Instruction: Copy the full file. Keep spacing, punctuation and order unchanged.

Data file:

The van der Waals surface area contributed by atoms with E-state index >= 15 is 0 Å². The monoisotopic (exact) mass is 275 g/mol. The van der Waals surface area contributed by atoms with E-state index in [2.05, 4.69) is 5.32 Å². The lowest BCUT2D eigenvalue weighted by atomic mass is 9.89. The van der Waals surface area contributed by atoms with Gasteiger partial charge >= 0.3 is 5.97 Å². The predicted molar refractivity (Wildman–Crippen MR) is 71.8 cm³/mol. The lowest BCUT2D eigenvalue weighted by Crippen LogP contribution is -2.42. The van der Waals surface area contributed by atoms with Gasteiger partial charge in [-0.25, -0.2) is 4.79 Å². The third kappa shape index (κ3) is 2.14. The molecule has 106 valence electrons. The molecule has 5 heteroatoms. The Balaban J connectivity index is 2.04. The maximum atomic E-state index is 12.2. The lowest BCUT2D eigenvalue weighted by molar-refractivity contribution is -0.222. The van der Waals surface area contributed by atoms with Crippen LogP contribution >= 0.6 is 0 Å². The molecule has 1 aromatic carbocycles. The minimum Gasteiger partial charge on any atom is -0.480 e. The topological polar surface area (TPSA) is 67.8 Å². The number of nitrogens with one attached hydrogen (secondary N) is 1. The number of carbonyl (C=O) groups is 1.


The van der Waals surface area contributed by atoms with E-state index >= 15 is 0 Å². The monoisotopic (exact) mass is 275 g/mol. The van der Waals surface area contributed by atoms with E-state index in [2.05, 4.69) is 5.32 Å². The lowest BCUT2D eigenvalue weighted by atomic mass is 9.89. The van der Waals surface area contributed by atoms with Gasteiger partial charge >= 0.3 is 5.97 Å². The predicted molar refractivity (Wildman–Crippen MR) is 71.8 cm³/mol. The lowest BCUT2D eigenvalue weighted by Crippen LogP contribution is -2.42. The van der Waals surface area contributed by atoms with Gasteiger partial charge in [-0.25, -0.2) is 4.79 Å². The third kappa shape index (κ3) is 2.14. The molecule has 106 valence electrons. The molecule has 5 heteroatoms. The Balaban J connectivity index is 2.04. The maximum atomic E-state index is 12.2. The lowest BCUT2D eigenvalue weighted by molar-refractivity contribution is -0.222. The van der Waals surface area contributed by atoms with Crippen LogP contribution >= 0.6 is 0 Å². The molecule has 1 aromatic carbocycles. The minimum Gasteiger partial charge on any atom is -0.480 e. The topological polar surface area (TPSA) is 67.8 Å². The number of nitrogens with one attached hydrogen (secondary N) is 1. The number of carbonyl (C=O) groups is 1.